UN Catches Obama Donor in Congo Gold Smuggling Scheme
The Group has investigated one particularly high-profile case in which Kase Lawal, Chair of the CAMAC (Cameroon-American) Group, attempted to conduct a gold transaction that subsequently involved (Bosco) Ntaganda between December 2010 and February 2011. CAMAC is an oil company based in Houston, Texas, in the United States, with offices in Lagos and Abuja, Nigeria. Financing this deal with company funds, Lawal organized it in collaboration with Carlos St. Mary, director of the diamond trading company Axiom Trading, and Dikembe Mutombo of Mutombo International Group.
(UN REPORT)According to St. Mary and hotel records examined by the Group, Lawal convened a meeting to initiate the gold deal in New York on 2 December 2010. There, Mutombo and three relatives, Reagan Mutombo, Stephan Kapuadi and David Kapuadi proposed the sale of gold held in Nairobi (see annex 165). Text messages obtained by the Group demonstrate Lawal's understanding that the gold was to have originated from the Democratic Republic of the Congo (see annex 166). Throughout the process, Lawal made no inquiries regarding the exact origins of or conditions in which the gold had been extracted and transported from the Democratic Republic of the Congo to Kenya.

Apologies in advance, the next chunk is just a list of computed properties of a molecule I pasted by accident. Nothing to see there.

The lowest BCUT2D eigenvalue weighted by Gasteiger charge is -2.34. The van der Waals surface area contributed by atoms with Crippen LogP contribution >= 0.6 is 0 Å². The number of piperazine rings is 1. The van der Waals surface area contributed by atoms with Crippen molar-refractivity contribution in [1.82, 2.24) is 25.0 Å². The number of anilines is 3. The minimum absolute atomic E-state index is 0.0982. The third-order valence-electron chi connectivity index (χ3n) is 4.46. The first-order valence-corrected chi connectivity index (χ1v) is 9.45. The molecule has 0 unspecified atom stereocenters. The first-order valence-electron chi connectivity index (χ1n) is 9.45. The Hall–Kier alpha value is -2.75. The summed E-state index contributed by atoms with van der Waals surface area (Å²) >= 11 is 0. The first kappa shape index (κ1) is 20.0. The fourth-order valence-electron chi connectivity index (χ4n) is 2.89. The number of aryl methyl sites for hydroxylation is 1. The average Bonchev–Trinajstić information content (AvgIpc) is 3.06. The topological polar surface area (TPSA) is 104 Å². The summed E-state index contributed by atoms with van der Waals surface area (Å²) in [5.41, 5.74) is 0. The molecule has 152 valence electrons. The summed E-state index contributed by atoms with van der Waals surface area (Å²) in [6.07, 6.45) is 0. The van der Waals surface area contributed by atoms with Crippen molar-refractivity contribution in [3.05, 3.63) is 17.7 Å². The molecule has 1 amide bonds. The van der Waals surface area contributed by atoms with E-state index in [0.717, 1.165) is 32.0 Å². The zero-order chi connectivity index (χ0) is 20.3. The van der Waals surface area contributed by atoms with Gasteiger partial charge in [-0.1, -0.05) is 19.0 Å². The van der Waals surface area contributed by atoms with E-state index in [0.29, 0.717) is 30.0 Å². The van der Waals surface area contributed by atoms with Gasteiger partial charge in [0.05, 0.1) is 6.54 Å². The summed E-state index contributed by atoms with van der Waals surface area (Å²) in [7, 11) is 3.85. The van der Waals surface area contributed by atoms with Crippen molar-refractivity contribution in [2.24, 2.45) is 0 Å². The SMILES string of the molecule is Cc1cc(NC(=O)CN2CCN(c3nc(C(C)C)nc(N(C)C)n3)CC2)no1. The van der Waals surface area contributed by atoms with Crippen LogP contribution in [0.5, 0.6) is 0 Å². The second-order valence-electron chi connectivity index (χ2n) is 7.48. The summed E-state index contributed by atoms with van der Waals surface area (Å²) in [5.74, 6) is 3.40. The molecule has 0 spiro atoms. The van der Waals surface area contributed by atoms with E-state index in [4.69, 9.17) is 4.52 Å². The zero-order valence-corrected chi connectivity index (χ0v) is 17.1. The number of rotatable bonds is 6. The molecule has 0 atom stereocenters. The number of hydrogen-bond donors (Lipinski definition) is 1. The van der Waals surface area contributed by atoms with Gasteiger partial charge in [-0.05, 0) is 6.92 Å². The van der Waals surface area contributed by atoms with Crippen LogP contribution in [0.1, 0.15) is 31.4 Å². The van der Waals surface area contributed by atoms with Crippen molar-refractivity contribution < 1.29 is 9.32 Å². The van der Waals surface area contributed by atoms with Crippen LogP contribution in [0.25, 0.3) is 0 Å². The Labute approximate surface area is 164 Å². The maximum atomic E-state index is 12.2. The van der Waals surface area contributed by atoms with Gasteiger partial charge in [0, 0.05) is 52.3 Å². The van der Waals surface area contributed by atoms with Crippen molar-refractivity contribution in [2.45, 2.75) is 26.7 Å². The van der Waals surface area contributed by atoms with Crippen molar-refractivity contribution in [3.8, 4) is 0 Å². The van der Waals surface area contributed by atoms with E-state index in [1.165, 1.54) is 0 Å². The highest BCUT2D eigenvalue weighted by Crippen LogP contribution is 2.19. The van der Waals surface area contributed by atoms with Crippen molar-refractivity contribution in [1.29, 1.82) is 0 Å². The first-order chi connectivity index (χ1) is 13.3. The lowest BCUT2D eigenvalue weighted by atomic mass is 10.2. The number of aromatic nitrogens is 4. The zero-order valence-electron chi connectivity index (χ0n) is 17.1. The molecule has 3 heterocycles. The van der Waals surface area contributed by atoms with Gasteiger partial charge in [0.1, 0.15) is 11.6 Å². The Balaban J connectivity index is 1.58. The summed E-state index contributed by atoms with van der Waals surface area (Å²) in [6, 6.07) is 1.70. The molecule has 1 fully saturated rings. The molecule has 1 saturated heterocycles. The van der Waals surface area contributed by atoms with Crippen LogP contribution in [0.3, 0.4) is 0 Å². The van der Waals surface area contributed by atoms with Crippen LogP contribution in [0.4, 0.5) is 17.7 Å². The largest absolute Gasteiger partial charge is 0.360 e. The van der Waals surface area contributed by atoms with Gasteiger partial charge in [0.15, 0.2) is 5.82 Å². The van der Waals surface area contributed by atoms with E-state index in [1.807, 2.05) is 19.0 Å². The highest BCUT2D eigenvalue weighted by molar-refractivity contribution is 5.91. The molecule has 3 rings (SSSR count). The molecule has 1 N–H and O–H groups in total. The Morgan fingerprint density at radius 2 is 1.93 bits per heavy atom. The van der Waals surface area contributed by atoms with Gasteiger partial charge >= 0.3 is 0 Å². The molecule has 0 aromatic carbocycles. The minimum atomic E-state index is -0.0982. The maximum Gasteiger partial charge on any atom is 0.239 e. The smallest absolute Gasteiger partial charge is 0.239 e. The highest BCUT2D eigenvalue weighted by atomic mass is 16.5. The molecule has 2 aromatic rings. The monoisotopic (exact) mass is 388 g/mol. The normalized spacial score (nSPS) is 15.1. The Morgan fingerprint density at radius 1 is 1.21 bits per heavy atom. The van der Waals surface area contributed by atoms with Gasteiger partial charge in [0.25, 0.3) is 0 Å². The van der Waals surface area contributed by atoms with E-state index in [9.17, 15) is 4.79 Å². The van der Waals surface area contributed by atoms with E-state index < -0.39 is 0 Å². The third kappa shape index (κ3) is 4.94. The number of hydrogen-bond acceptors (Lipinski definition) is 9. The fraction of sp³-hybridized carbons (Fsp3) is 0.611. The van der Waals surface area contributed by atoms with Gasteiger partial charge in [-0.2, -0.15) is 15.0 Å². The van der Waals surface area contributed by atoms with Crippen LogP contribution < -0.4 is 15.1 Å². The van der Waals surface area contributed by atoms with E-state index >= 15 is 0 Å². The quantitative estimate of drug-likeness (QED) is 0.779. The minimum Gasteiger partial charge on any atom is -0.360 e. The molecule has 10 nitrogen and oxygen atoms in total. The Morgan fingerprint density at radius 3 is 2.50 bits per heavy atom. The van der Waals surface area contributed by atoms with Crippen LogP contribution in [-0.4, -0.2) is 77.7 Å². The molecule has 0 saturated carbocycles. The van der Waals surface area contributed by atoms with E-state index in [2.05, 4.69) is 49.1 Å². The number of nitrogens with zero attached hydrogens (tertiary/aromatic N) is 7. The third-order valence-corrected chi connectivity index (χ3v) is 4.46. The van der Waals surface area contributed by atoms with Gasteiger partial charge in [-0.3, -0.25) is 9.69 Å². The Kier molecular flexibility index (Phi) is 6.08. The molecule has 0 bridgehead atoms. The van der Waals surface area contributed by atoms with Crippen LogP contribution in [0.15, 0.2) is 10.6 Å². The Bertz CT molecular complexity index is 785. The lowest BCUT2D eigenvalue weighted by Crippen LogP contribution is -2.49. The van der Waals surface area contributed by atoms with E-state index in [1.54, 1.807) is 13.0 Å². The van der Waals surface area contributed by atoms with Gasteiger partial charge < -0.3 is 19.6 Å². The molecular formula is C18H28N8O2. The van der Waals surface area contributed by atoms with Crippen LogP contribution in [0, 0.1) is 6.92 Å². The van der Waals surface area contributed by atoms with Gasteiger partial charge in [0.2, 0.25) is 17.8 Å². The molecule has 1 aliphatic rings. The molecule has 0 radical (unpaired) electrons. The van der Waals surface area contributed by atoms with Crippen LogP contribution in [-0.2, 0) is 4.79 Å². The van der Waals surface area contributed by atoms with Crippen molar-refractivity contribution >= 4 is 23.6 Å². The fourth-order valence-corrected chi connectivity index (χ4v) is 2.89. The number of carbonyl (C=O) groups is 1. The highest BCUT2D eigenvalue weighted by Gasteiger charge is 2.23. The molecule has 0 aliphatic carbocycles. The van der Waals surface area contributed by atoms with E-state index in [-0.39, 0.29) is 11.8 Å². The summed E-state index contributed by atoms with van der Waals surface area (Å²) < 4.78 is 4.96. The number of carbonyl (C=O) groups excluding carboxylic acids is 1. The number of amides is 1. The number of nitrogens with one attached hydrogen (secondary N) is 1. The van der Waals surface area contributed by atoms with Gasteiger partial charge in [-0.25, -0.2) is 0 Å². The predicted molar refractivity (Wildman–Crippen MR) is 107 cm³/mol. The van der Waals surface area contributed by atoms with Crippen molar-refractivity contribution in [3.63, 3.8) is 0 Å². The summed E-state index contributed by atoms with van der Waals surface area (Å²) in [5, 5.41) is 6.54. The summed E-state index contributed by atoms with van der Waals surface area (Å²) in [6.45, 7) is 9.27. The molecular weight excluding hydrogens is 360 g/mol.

(UN Report) CAMAC's Kinshasa representative, Marie Elonga, officially paid $3 million in fines, and the three were finally released on 25 March. According to St. Mary, when he had travelled immediately to see Kase Lawal in London, Lawal had told him that he had lost a total of $30 million as a result of the whole ordeal, including transport fees, fines, bribes and the payments made on the gold purchase.
Camac said it had no comment on the allegations, but said: "Camac is a law-abiding company and we disagree with the representations made in the report." The White House did not respond to a request for comment.
Georgianne Nienaber is an investigative environmental and political writer. She lives in rural northern Minnesota, New Orleans and South Florida. Her articles have appeared in The Society of Professional Journalists' Online Quill Magazine, The Ugandan Independent, Rwanda's New Times, India's TerraGreen, COA News, ZNET, OpEdNews, Glide Magazine, The Journal of the International Primate Protection League, Africa Front, The United Nations Publication, A Civil Society Observer, Bitch Magazine, and Zimbabwe's The Daily Mirror. Her fiction expos- of insurance fraud in the horse industry, Horse Sense, was re-released in early 2006. Gorilla Dreams: The Legacy of Dian Fossey was also released in 2006. Nienaber spent much of 2007 doing research in South Africa, Rwanda and the Democratic Republic of Congo. She was in DRC as a MONUC-accredited journalist, and has been living Southern Louisiana investigating hurricane reconstruction and getting to know the people there since late 2007. Nienaber is currently developing a documentary on the Gulf of Mexico Dead Zone, and continuing "to explore the magic of the Deep South." She is a member of the Memphis Chapter of the National Academy of Recording Arts and Sciences.